Is Pro Touring Now Autocross?
As the show season is winding down, we are starting to get some free time to think. This summer we were all over the place from Holley LS Fest, to half a dozen Good Guys shows, an Optima event, the Hot Rod Power Tour and the Good Guys Road Tour. Case and point, we’ve put in a lot of seat time this year and watched a lot of autocross.
During our trek from Detroit, Michigan down to Fort Worth, Texas for the Good Guys show in the UMI Performance ’65 Cutlass, we really started pondering about the term “Pro Touring” and what that exactly meant. Years ago we wrote an article talking about “What is Pro Touring?” and had a lot of our forum members chime in with their definitions.
One thing is for certain though, when you see a “Pro Touring” style car, it’s generally on the track. Autocross and Pro Touring go together like peanut butter and jelly. Pro Touring cars are basically upgraded classic cars that are street legal but meant to be raced, right?
That was the question we pondered for a few days while putting thousands of miles on the Good Guys Road Tour. We even googled the definition and came up with this one, straight from Wikipedia: “Pro-Touring is a style of classic muscle car with enhanced suspension components, brake system, drivetrain, and aesthetics, including many of the amenities of a new performance car. These modified muscle cars have been developed to function as well as, or to surpass, the capabilities of the foremost modern performance vehicles. Pro-Touring cars are built with an emphasis on function and are intended to be driven. Whether they are driven on the street, the race track, the drag strip, or through cones at an auto-cross is of no difference. Regardless of the location, pro-touring cars are destined to be driven.”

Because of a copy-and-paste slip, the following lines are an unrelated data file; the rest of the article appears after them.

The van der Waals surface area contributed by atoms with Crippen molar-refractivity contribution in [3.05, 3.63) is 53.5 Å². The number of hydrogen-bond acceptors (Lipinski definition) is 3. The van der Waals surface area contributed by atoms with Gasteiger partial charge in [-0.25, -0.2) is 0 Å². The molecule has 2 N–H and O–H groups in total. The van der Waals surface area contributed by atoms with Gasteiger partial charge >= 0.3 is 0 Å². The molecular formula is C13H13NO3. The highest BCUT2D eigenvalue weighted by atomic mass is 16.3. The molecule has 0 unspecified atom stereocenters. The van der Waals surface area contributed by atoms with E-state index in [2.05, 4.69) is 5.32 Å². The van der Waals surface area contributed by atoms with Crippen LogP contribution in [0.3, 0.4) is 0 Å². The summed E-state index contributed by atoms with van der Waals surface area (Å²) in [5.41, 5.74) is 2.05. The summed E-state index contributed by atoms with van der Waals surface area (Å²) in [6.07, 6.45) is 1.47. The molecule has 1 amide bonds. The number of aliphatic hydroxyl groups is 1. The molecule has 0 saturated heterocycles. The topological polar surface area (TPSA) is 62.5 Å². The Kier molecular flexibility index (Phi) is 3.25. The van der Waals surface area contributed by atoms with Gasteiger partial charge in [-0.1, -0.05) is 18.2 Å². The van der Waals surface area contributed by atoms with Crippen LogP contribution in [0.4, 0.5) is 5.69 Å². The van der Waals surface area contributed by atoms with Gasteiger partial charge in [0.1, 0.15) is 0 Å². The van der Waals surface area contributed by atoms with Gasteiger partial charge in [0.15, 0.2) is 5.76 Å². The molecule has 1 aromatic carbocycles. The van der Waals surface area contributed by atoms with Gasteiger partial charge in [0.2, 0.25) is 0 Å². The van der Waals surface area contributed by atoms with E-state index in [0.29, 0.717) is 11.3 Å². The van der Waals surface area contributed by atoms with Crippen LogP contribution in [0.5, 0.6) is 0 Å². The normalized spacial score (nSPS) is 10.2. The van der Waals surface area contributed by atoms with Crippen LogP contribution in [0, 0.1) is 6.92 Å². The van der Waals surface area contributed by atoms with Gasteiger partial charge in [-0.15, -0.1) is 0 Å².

What strikes us is that last sentence, Pro-Touring cars are destined to be driven. Now personally, I don’t do much autocross. Not because I don’t enjoy it, but I’m usually standing behind the camera getting shots for all of you! What I do enjoy almost more and get more time to do is drive. This summer alone I put close to 6,000 miles in some classic car or another cruising along.
Back to my original question, when did Pro Touring become synonymous with autocross? Not that there is anything wrong with autocross. We love it and let’s face it – this very site is all about autocross. At some point though the point of building these cars with modern engines, suspension and brakes became about racing and not driving.
On the Good Guys Road Tour we admired all these old cars that were putting the pedal down and cruising for hours every day. Even these hot rods that might not be what pops in your head as a Pro Touring car were 100% Pro Touring cars. They had nice suspension, LS engines, and everything else. They probably haven’t ever gone autocrossing and never will – but does that make them any less of a Pro Touring vehicle? I say no.
Just to play the devils advocate a bit – when there is a hardcore autocross machine that basically never sees the street even though it could, does that make it less of a Pro Touring car? I say no. The definition of Pro Touring is a broad one and not one that just encompasses autocrossing or road racing.
I say that anybody that takes an old car and modernizes it is fulfilling that Pro Touring definition. That’s what it is, “Pro Touing cars are destined to be driven” and hopefully lots of miles. Don’t be afraid to get out and enjoy your old classic – whether that’s on the track or down the road. -TK-